William J. Loschert Endowed Chair in Entrepreneurship
Fordham University, Gabelli School of Business
In the case of Fordham professor, Benjamin Cole, students have a tendency to rave about his teaching and overall impact well beyond graduation. “I studied under Professor Cole at Fordham University in 2008. The only remaining notebook I still reference from undergraduate studies is from Professor Cole’s Business Policy class, from almost a decade ago,” says one student. “At the risk of sounding overdramatic, I want you to understand that Dr. Cole has impacted my life with such profoundness that my character partially reflects his impact,” reflects another. It’s no wonder, then, that this strategy professor has been selected three times by outgoing undergraduate students for the Gabelli School’s Dean’s Award for Teaching Excellence. As an educator, he’s praised by students and colleagues for not just teaching students, but mentoring and pushing them beyond their comfort zones in order to achieve the full potential he sees in them. An endowed chair in entrepreneurship, Professor Cole’s expertise centers on technological innovation with a key interest in blockchain as a disruptor. He is an active participant in the management academic research community as an award-winning author and reviewer. As an administrator within Fordham’s business school, curricular innovations he implemented as director of the school’s full-time and part-time MBA programs are credited with boosting the school’s placement in various b-school rankings.
Education: PhD in Strategy, Ross School of Business, University of Michigan, 2007; MBA with Distinction, Ross School of Business, University of Michigan, 2002; BA in Japanese Language & Culture, Occidental College, 1992.
At current institution since: 2008
List of courses you currently teach: Strategy; Blockchain: Industry Disruptor & Creator; Undergraduate Honors Program
Twitter handle: https://twitter.com/BenjaminMCole
What professional achievement are you most proud of? Organizing the Blockchain Disruptor Conference at Fordham University to help newbies become comfortable with a technology that is going to change the world. We measured real learning among participants, both in terms of knowledge of blockchain and comfort level holding a conversation about blockchain. It was an amazing conference that I hope to repeat in the future.
“I knew I wanted to be a business school professor when…” I was working late into the evening with my manager during my MBA internship. At some point, he started reminiscing and said, “Did you know that I was once in a PhD program to become a professor? I completed all my coursework and exams, but never completed my dissertation. I left the program and started this company because I wanted to do something that ‘mattered’ in the world.” That conversation really haunted me because I just kept coming back to one thing—that those who have ‘mattered’ the most in my life have been educators, those who pushed me to see the world differently. And that’s what I try to do as a professor every time I step in a classroom.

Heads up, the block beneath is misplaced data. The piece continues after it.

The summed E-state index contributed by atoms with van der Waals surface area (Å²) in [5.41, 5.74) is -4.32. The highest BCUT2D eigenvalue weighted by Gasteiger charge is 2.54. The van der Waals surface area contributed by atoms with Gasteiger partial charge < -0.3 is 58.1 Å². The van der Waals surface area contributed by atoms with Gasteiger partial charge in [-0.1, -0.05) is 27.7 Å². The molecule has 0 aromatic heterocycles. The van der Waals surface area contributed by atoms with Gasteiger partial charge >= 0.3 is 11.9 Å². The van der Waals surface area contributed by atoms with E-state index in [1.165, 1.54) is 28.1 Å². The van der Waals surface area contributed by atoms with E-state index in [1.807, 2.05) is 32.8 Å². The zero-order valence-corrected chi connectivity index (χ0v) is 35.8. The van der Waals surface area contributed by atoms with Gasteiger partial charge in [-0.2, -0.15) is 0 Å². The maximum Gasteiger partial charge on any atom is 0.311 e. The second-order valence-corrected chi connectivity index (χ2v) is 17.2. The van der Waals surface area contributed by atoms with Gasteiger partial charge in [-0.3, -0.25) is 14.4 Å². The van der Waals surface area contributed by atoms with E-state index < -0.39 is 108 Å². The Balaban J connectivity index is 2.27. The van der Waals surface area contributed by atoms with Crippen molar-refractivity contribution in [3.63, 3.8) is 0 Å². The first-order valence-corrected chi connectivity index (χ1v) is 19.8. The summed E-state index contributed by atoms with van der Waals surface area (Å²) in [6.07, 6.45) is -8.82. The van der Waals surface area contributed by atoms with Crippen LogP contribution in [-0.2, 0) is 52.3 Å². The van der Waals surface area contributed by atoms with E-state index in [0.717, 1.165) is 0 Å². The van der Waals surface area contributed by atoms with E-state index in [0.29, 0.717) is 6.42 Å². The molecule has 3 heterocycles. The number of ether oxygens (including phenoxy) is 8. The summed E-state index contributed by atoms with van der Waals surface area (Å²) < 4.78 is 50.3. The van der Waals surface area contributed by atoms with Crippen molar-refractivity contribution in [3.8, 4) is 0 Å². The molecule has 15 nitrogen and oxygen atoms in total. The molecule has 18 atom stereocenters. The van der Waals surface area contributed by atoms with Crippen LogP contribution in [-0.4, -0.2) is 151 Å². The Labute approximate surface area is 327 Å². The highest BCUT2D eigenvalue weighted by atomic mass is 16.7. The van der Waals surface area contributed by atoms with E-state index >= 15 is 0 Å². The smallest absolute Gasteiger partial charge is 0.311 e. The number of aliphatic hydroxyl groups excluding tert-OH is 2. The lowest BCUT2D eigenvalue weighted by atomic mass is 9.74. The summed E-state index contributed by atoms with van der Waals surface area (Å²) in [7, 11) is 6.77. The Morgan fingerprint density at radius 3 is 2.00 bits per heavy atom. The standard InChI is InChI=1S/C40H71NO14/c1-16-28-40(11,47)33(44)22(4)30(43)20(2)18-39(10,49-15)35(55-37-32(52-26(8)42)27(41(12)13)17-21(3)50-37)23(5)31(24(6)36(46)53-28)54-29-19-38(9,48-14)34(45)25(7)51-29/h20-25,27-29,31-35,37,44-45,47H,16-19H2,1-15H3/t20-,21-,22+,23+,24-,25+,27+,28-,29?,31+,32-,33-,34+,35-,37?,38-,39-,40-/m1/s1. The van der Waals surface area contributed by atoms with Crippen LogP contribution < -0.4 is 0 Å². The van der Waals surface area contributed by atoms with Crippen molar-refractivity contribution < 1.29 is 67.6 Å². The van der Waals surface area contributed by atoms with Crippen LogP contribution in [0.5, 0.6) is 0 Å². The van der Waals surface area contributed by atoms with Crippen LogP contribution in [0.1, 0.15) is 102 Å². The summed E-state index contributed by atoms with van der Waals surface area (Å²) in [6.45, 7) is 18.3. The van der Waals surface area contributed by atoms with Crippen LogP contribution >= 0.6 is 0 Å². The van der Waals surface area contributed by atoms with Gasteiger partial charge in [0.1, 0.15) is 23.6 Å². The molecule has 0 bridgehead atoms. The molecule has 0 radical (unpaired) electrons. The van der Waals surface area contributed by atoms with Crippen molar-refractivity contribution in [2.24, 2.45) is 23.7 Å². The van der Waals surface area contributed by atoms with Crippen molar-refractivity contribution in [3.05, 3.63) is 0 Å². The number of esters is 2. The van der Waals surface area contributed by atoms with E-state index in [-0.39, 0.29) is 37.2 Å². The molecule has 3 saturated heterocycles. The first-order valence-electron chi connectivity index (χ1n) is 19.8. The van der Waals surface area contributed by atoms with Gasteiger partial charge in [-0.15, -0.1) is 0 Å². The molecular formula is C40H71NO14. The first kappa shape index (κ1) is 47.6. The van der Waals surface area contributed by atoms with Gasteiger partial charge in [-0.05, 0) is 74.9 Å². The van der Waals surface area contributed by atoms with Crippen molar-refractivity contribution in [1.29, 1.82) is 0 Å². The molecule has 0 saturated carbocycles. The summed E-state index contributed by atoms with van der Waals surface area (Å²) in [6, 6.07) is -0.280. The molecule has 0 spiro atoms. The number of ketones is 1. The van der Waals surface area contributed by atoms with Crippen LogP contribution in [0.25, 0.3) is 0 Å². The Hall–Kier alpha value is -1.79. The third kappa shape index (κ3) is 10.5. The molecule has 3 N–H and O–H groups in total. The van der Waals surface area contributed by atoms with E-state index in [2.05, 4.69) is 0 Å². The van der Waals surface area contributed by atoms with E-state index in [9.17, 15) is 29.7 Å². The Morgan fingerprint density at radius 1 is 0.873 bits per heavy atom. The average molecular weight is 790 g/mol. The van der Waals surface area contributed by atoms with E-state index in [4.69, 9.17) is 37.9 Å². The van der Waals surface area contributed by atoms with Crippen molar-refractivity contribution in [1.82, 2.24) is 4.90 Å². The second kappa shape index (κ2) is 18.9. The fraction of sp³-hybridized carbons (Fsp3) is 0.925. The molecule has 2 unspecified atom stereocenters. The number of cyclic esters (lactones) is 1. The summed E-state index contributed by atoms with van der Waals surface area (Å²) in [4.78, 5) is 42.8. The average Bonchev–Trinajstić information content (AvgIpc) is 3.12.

“One word that describes my first time teaching…” Exhilarating
What are you currently researching and what is the most significant discovery you’ve made from it? I am working on a paper that examines the paradox of skunkworks. That’s an innovation team that is sequestered away from the rest of the firm and given its own budget and autonomy to create a new product or service. To be effective, such teams often ‘other’ headquarters, saying things like, “We’re innovating the way the firm used to innovate.” While this rhetoric may galvanize the team, it also may lead team members to de-identify with the firm itself. And when they no longer identify with the firm, they no longer feel like they have a place there. So even though the skunkworks may be able to create an amazing new product for the firm, the experience may drive team members to leave the firm once the skunkworks is dissolved and the employees are reintegrated back into their old departments. Thus, you can end up with a product success but an organizational failure. Thus, the paradox.
What is your most memorable moment as a professor? Hearing back from students I taught years ago and hearing that my course changed their view of the world and the way they comport themselves as business leaders.
Since you first started teaching, how has business education changed? I think the speed of technological change has accelerated drastically. If you are an Information Systems professor, for example, you have to update your courses constantly as new technology emerges. How can you be an Info Systems professor and not understand how to program Python, plus MySQL servers, plus Data Analytics, plus Blockchain, plus AI. Each requires an enormous amount of study to master and to be able to teach effectively. So professors have to step up and learn new material to keep ahead of the curve, and students cannot shy away from these changes. They have to be willing to attack the material and keep up with the changes, or they will quickly find themselves irrelevant in the market.
“If I weren’t a business school professor, I would be…” A management consultant. I love helping people solve problems.
“Here’s what I wish someone would’ve told me about being a professor”: That grading would be the toughest part of being a professor. It’s excruciating to not give a student an “A” when the student has put his/her heart into the course, but somehow not made the grade.